Yesterday I started a blog post on the most recent internet dustup over the label “Pagan.” I got a page into it before I decided I didn’t really want to stoke this particular fire again.
Then today I came across this piece by P. Sufenas Virius Lupus titled “Bringing Back the Gods.” He referenced Sam Webster’s call to rebuild the cult of the gods, then asked “why are so many Pagans leaving them out of their theology?” As a hard polytheist who’s on speaking terms with several goddesses and gods, I think including them in our theology is a good and necessary thing.
But then he denigrated the idea of Nature worship and said “I think that any definition of ‘Paganism’ that tries to make the gods less important, irrelevant, or anomalous is entirely wrong.”
And there’s this piece by Alison Lilly, who described herself as a “natural polytheist who finds her gods in the rivers and mountains” and compared theology to vivisection. She said “The challenge is to delve into theology without killing its subject, to try our hand at analysis and critical thinking without pretending that the numinous divine is a dead thing that will hold still beneath our careful knives.”
I think Alison is on to something.
First, I’m in favor of “Big Tent” Paganism. When someone says “Pagan” I want that to include hard polytheists, humanistic Pagans, Nature worshipers, hedge witches, shamans, ancestor worshipers and anyone else with similar beliefs and practices. That doesn’t mean I want us all doing the same Wicca-lite ritual at the Solstice. It means I want us talking to each other, cooperating with each other, and learning from each other.
If that makes it impossible to draw clear lines around what is and isn’t “Pagan” so be it. The idea that if a term can’t be precisely defined then it doesn’t mean anything simply isn’t true. “Pagan” means something – we’re arguing about what that something is. I’m advocating for as loose a definition as possible.
That’s all I want to say about the label “Pagan.”
Back to Alison’s comments on theology. I like theology. I’m infinitely curious and I’m particularly curious about these beings we call gods. I want to apply all my powers of observation and reason to my experiences of the gods. I want to read the works of great philosophers and theologians of the past and present and see how they compare to my own thoughts. I want to build a model of the Universe so I can better understand my place in it, and I want to continually refine that model.
I like theology. But theology is a matter of belief and while belief is important, practice is more important. What we believe should not get in the way of what we do. I want people to honor the gods, whether they believe the gods are individual beings, aspects of the Divine, the personification of natural forces, archetypes or metaphors. I want people to care for the Earth whether they believe the Earth is the Goddess or a goddess or part of a goddess or if they just think we need to take care of our home. If you come to one of Denton CUUPS’ Egyptian Summer Solstice circles I don’t care if you want to worship Ra or acknowledge the changing seasons or if you just think attending an Egyptian Temple Ritual in 21st century Texas is a fascinating way to spend an evening.Obviously some of those options strike me as more likely and some are more meaningful to me than others. But if you’re standing there beside me I’m not going to insist I’m right and you’re wrong.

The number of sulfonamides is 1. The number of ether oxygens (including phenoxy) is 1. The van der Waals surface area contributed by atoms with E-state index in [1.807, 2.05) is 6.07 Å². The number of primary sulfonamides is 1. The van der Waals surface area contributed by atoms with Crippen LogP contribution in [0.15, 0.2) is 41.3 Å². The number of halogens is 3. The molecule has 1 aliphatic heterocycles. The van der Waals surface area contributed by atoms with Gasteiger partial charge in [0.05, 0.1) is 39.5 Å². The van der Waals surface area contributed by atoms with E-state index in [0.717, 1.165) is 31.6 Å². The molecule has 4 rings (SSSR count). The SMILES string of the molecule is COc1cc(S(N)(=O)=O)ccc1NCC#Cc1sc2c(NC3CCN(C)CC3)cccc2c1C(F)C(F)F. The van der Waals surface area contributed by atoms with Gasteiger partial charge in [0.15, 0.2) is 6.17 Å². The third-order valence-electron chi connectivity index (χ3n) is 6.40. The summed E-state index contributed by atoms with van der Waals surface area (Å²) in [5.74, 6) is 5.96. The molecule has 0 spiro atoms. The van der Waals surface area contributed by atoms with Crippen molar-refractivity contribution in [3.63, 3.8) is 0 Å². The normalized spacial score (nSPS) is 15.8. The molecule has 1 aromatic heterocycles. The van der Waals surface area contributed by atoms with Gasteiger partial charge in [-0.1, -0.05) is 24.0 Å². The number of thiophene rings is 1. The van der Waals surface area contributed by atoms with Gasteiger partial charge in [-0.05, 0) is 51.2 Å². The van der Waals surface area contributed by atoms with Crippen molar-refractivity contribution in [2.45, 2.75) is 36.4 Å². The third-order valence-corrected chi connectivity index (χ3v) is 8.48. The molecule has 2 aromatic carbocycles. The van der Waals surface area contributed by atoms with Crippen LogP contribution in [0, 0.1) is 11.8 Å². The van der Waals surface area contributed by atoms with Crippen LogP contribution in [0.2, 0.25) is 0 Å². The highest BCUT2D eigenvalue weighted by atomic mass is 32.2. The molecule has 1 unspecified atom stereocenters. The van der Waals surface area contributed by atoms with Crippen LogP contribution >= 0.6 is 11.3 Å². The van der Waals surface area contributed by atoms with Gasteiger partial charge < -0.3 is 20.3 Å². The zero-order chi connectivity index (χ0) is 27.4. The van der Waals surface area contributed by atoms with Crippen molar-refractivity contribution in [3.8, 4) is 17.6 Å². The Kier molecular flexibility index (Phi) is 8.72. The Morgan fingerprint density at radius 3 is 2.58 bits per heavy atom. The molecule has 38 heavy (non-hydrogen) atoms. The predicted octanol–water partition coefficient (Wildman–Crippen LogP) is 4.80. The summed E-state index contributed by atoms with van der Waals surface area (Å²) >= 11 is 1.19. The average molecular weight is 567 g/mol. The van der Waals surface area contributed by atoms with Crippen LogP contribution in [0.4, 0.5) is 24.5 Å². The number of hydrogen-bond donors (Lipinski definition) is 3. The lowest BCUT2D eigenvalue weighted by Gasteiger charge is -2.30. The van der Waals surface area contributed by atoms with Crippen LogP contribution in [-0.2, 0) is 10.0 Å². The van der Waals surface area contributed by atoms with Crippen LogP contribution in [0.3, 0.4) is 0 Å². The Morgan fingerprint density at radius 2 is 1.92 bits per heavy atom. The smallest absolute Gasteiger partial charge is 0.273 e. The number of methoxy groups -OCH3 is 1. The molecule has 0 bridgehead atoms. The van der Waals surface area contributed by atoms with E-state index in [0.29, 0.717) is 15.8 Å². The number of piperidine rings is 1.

This is the challenge of liberal religion – the tension of faith and uncertainty. In order to grow past a very basic level, much less advance the state of the art of our still-new religion(s), we must act with certainty.
I have to pray, meditate and make offerings as though I have no doubts Cernunnos is a real, distinct, individual being. I have to approach a Drawing Down ritual as though I have no doubts he will share my body with me. I have to interpret my experiences and order my life as though I have no doubts he is a god and that he wants me to be his priest.
But I’m a child of the modern and post-modern West – I do have doubts. My task isn’t to pretend they don’t exist. My task is to do what I need and want to do despite those doubts.
And because I acknowledge my doubts, I can also acknowledge that the humanist or the soft polytheist standing beside me in the circle might be right… or perhaps just less wrong than me. If nothing else, the debate and discussion forces me to continually re-examine and refine my own thoughts and beliefs.
In her follow-up to PSVL’s essay, Patheos Pagan manager Christine Kraemer says “in the circuitous route I took to my current religious practice, I’ve assumed a more and more polytheistic worldview … because in my spiritual explorations, polytheistic practices produced deeper, more transformative, and more ecstatic experiences.” This has been my experience as well. I didn’t start out to become a polytheist, but the more and deeper I practiced the more the old goddesses and gods interacted with me as individual beings.
This has been very meaningful and helpful to me. I’m going to continue working to deepen and strengthen this practice. I’m going to tell write about it and tell anyone who cares to read what I’m doing, how I’m doing it, and what results I’m getting. I hope more and more of you will try similar practices and get similar results. I really do want to rebuild the cults of my goddesses and gods.
But if you see things differently, I still want you in the Big Tent of Paganism. Have a seat in whatever section appeals to you, and say hello to some of the folks you don’t already know.